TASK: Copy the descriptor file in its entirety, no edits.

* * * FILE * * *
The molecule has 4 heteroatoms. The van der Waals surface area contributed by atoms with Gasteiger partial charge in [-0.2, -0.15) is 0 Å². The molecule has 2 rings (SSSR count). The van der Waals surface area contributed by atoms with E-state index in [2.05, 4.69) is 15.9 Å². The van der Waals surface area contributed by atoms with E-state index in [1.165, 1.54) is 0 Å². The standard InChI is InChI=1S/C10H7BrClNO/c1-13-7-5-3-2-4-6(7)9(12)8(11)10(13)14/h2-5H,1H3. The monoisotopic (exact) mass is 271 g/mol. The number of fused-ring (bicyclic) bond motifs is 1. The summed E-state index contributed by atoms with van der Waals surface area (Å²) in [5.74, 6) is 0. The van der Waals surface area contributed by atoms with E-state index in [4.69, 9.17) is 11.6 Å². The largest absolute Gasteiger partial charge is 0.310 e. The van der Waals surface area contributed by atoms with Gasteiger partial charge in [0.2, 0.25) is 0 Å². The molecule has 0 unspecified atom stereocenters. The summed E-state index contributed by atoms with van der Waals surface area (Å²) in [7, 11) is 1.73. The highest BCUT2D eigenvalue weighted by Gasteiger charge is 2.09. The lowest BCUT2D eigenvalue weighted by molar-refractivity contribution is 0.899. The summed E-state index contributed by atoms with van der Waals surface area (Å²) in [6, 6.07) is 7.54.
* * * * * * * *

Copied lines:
The molecule has 4 heteroatoms. The van der Waals surface area contributed by atoms with Gasteiger partial charge in [-0.2, -0.15) is 0 Å². The molecule has 2 rings (SSSR count). The van der Waals surface area contributed by atoms with E-state index in [2.05, 4.69) is 15.9 Å². The van der Waals surface area contributed by atoms with E-state index in [1.165, 1.54) is 0 Å². The standard InChI is InChI=1S/C10H7BrClNO/c1-13-7-5-3-2-4-6(7)9(12)8(11)10(13)14/h2-5H,1H3. The monoisotopic (exact) mass is 271 g/mol. The number of fused-ring (bicyclic) bond motifs is 1. The summed E-state index contributed by atoms with van der Waals surface area (Å²) in [5.74, 6) is 0. The van der Waals surface area contributed by atoms with E-state index in [4.69, 9.17) is 11.6 Å². The largest absolute Gasteiger partial charge is 0.310 e. The van der Waals surface area contributed by atoms with Gasteiger partial charge in [0.2, 0.25) is 0 Å². The molecule has 0 unspecified atom stereocenters. The summed E-state index contributed by atoms with van der Waals surface area (Å²) in [7, 11) is 1.73. The highest BCUT2D eigenvalue weighted by Gasteiger charge is 2.09. The lowest BCUT2D eigenvalue weighted by molar-refractivity contribution is 0.899. The summed E-state index contributed by atoms with van der Waals surface area (Å²) in [6, 6.07) is 7.54.